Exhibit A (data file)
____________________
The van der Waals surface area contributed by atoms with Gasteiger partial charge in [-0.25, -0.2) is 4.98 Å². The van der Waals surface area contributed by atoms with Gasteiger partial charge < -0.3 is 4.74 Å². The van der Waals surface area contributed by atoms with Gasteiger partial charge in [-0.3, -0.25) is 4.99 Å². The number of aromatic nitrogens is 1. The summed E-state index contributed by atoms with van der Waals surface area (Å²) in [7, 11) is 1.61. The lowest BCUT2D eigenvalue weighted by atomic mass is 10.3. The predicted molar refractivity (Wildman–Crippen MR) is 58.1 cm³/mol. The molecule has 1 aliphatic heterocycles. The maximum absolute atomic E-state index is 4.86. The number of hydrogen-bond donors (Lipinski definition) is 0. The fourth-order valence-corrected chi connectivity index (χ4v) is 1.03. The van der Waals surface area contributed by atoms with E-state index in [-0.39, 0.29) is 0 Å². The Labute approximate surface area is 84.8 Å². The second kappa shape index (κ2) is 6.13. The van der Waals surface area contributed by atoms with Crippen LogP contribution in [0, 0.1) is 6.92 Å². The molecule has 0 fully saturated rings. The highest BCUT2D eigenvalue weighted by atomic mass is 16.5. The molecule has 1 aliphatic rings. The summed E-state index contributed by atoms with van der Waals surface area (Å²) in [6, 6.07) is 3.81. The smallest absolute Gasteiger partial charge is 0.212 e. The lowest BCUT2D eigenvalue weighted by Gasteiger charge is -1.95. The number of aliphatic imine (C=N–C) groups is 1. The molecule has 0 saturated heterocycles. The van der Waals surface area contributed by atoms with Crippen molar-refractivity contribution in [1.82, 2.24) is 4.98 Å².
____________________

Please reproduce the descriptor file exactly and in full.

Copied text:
The van der Waals surface area contributed by atoms with Gasteiger partial charge in [-0.25, -0.2) is 4.98 Å². The van der Waals surface area contributed by atoms with Gasteiger partial charge < -0.3 is 4.74 Å². The van der Waals surface area contributed by atoms with Gasteiger partial charge in [-0.3, -0.25) is 4.99 Å². The number of aromatic nitrogens is 1. The summed E-state index contributed by atoms with van der Waals surface area (Å²) in [7, 11) is 1.61. The lowest BCUT2D eigenvalue weighted by atomic mass is 10.3. The predicted molar refractivity (Wildman–Crippen MR) is 58.1 cm³/mol. The molecule has 1 aliphatic heterocycles. The maximum absolute atomic E-state index is 4.86. The number of hydrogen-bond donors (Lipinski definition) is 0. The fourth-order valence-corrected chi connectivity index (χ4v) is 1.03. The van der Waals surface area contributed by atoms with E-state index in [-0.39, 0.29) is 0 Å². The Labute approximate surface area is 84.8 Å². The second kappa shape index (κ2) is 6.13. The van der Waals surface area contributed by atoms with Crippen LogP contribution in [0, 0.1) is 6.92 Å². The molecule has 0 fully saturated rings. The highest BCUT2D eigenvalue weighted by atomic mass is 16.5. The molecule has 1 aliphatic rings. The summed E-state index contributed by atoms with van der Waals surface area (Å²) in [6, 6.07) is 3.81. The smallest absolute Gasteiger partial charge is 0.212 e. The lowest BCUT2D eigenvalue weighted by Gasteiger charge is -1.95. The number of aliphatic imine (C=N–C) groups is 1. The molecule has 0 saturated heterocycles. The van der Waals surface area contributed by atoms with Crippen molar-refractivity contribution in [1.82, 2.24) is 4.98 Å².